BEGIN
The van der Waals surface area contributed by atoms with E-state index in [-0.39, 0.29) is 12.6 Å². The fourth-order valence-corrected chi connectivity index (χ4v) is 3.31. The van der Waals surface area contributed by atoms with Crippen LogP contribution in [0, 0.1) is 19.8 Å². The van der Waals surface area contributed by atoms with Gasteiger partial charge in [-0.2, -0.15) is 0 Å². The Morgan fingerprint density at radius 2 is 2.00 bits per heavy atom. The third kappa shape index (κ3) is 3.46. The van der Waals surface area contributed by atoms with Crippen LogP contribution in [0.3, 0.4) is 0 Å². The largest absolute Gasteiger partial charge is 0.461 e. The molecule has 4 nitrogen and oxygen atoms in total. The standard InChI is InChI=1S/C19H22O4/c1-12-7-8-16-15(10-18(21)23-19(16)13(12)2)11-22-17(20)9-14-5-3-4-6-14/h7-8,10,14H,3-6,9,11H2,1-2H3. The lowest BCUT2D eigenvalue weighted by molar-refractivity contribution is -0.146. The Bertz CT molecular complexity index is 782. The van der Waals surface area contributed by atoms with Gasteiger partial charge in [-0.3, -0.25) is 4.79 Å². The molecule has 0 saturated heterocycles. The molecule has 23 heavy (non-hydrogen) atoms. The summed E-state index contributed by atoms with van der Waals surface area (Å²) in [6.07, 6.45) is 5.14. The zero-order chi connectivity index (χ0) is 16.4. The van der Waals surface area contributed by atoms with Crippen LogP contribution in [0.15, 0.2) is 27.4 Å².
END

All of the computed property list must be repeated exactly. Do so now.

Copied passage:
The van der Waals surface area contributed by atoms with E-state index in [-0.39, 0.29) is 12.6 Å². The fourth-order valence-corrected chi connectivity index (χ4v) is 3.31. The van der Waals surface area contributed by atoms with Crippen LogP contribution in [0, 0.1) is 19.8 Å². The van der Waals surface area contributed by atoms with Gasteiger partial charge in [-0.2, -0.15) is 0 Å². The Morgan fingerprint density at radius 2 is 2.00 bits per heavy atom. The third kappa shape index (κ3) is 3.46. The van der Waals surface area contributed by atoms with Crippen LogP contribution in [0.3, 0.4) is 0 Å². The largest absolute Gasteiger partial charge is 0.461 e. The molecule has 4 nitrogen and oxygen atoms in total. The standard InChI is InChI=1S/C19H22O4/c1-12-7-8-16-15(10-18(21)23-19(16)13(12)2)11-22-17(20)9-14-5-3-4-6-14/h7-8,10,14H,3-6,9,11H2,1-2H3. The lowest BCUT2D eigenvalue weighted by molar-refractivity contribution is -0.146. The Bertz CT molecular complexity index is 782. The van der Waals surface area contributed by atoms with Gasteiger partial charge in [-0.3, -0.25) is 4.79 Å². The molecule has 0 saturated heterocycles. The molecule has 23 heavy (non-hydrogen) atoms. The summed E-state index contributed by atoms with van der Waals surface area (Å²) in [6.07, 6.45) is 5.14. The zero-order chi connectivity index (χ0) is 16.4. The van der Waals surface area contributed by atoms with Crippen LogP contribution in [0.15, 0.2) is 27.4 Å².